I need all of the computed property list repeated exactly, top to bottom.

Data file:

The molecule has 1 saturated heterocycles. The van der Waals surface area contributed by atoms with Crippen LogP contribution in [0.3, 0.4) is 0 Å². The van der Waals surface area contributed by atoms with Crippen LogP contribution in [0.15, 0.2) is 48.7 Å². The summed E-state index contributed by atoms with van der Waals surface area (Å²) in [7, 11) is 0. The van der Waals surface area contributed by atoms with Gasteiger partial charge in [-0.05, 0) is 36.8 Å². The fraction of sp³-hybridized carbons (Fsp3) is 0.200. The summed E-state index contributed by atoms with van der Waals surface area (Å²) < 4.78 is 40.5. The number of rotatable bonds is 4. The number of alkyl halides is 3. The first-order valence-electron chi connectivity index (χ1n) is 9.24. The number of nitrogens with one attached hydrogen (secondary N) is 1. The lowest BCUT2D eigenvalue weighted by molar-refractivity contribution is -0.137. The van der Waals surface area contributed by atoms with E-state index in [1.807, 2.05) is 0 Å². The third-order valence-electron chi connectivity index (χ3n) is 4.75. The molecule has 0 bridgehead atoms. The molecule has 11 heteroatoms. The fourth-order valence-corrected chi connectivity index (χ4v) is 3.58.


The molecule has 1 saturated heterocycles. The van der Waals surface area contributed by atoms with Crippen LogP contribution in [0.3, 0.4) is 0 Å². The van der Waals surface area contributed by atoms with Crippen LogP contribution in [0.15, 0.2) is 48.7 Å². The summed E-state index contributed by atoms with van der Waals surface area (Å²) in [7, 11) is 0. The van der Waals surface area contributed by atoms with Gasteiger partial charge in [-0.05, 0) is 36.8 Å². The fraction of sp³-hybridized carbons (Fsp3) is 0.200. The summed E-state index contributed by atoms with van der Waals surface area (Å²) < 4.78 is 40.5. The number of rotatable bonds is 4. The number of alkyl halides is 3. The first-order valence-electron chi connectivity index (χ1n) is 9.24. The number of nitrogens with one attached hydrogen (secondary N) is 1. The lowest BCUT2D eigenvalue weighted by molar-refractivity contribution is -0.137. The van der Waals surface area contributed by atoms with E-state index in [1.807, 2.05) is 0 Å². The third-order valence-electron chi connectivity index (χ3n) is 4.75. The molecule has 0 bridgehead atoms. The molecule has 11 heteroatoms. The fourth-order valence-corrected chi connectivity index (χ4v) is 3.58.